Mon. Nov 28th, 2022

Do you want to know how to use your BMR to reach your fitness goals faster? Your basal metabolic rate (BMR) is the number of calories your body burns at rest. Also, it is the foundation for any fitness goals as it determines how well your body uses energy.

You can use several formulas to calculate your BMR, such as the Harris-Benedict equation or the St. Jeor Mifflin equation. In addition, some online calculators will do the math for you. Finally, you can calculate your BMR by tracking your diet and weight.

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How activities affect the metabolism. BMR Fitness Goal

What determines a BMR?

Many factors determine your BMR. These include:

  • Age: The basic metabolic rate declines with age.
  • Weight: Heavier people have a higher BMR than thinner people.
  • Muscle mass: People with more muscle mass have a higher BMR than those with less muscle mass. Also, this is because muscles require more energy to maintain than fat.
  • Gender: Men usually have a higher BMR than women. Also, this is because men have more muscle mass and less body fat than women.
  • Organs: The heart, kidneys, liver, and brain account for 51% of your BMR, accounting for only 6% of your body mass. When these organs are healthy, they need more calories to stay active. Thus, a healthy metabolism shows a healthy and fit body.
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How Do You Increase a BMR?

You can increase your basal metabolic rate through:

  1. Exercise: Exercise is the most efficient way to increase your BMR. As you exercise, your body needs more energy to maintain your muscles. Also, this increases BMR even after you stop working out. Resistance training is the best exercise to increase your basal metabolic rate.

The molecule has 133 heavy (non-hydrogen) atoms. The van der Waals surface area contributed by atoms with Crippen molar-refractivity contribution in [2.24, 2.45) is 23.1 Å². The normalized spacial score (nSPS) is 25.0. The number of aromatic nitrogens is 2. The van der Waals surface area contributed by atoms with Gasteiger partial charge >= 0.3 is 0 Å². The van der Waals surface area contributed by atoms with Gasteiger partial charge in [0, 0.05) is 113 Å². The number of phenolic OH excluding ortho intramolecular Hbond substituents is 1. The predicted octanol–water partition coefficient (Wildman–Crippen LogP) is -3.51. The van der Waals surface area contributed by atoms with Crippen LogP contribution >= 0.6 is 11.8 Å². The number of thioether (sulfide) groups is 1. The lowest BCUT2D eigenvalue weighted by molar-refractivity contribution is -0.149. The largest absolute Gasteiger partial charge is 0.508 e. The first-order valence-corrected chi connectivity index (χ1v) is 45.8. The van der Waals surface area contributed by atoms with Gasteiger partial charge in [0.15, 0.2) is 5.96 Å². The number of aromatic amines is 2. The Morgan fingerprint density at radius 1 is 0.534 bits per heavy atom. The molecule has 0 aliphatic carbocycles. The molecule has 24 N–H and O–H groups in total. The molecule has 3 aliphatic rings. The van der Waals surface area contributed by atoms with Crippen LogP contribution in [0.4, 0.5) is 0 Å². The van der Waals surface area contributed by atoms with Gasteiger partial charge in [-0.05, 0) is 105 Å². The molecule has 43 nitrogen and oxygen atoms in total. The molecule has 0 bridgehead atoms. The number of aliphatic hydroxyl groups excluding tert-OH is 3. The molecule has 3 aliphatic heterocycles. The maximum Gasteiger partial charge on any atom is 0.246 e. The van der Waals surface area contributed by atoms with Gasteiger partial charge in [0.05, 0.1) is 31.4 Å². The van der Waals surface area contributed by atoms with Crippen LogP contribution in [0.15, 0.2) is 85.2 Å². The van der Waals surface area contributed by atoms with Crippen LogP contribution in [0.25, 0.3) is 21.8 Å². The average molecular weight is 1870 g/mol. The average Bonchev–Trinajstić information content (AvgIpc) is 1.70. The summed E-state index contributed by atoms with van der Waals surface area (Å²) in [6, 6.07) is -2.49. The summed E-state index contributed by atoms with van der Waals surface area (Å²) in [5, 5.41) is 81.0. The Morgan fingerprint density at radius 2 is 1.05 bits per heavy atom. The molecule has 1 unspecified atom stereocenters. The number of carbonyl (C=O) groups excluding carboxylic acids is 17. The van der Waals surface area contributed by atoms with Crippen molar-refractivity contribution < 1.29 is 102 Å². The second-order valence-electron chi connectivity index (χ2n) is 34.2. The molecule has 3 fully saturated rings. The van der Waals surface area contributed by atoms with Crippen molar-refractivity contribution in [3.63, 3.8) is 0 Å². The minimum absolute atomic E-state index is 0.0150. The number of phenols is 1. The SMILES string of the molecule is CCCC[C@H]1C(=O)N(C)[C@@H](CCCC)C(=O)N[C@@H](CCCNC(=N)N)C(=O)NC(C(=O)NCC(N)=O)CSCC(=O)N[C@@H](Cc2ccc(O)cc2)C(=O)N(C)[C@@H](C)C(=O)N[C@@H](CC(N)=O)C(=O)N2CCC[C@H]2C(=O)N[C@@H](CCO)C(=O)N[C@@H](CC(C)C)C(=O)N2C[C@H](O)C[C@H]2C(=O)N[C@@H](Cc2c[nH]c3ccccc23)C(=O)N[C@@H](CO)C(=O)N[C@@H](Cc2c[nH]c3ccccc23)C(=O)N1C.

2. Diet: You can also increase your BMR by eating certain foods. Foods high in protein and low in fat help increase your BMR. Also, healthy foods that improve your circulatory and digestive systems increase your BMR. Foods high in fiber, like oatmeal and black beans, are great for your health and metabolism.
  3. Supplements: Some supplements claim to increase your BMR. However, there is no scientific evidence to support these claims. Any supplement that speeds up the heart or makes you more alert can temporarily increase your metabolism. Caffeine can do both, which is why many supplements that claim to increase your metabolism also contain caffeine.

Why is a Basal Metabolic Rate Important?

Basal metabolic rate is essential for two reasons. First, it can help you estimate the calories you need to maintain your current weight. Second, it can help you determine how many calories you need to eat to lose or gain weight.

calculating calories, calories burned, deficit, and weight loss calculator

How Do You Calculate a BMR?

There are a few different formulas that you can use to calculate your BMR. The Harris-Benedict equation and the St. Jeor Mifflin equation are the most common.

The Harris-Benedict Equation:

For Men: BMR = 66 + (13.7 x weight in kg) + (5 x height in cm) – (6.8 x age in years)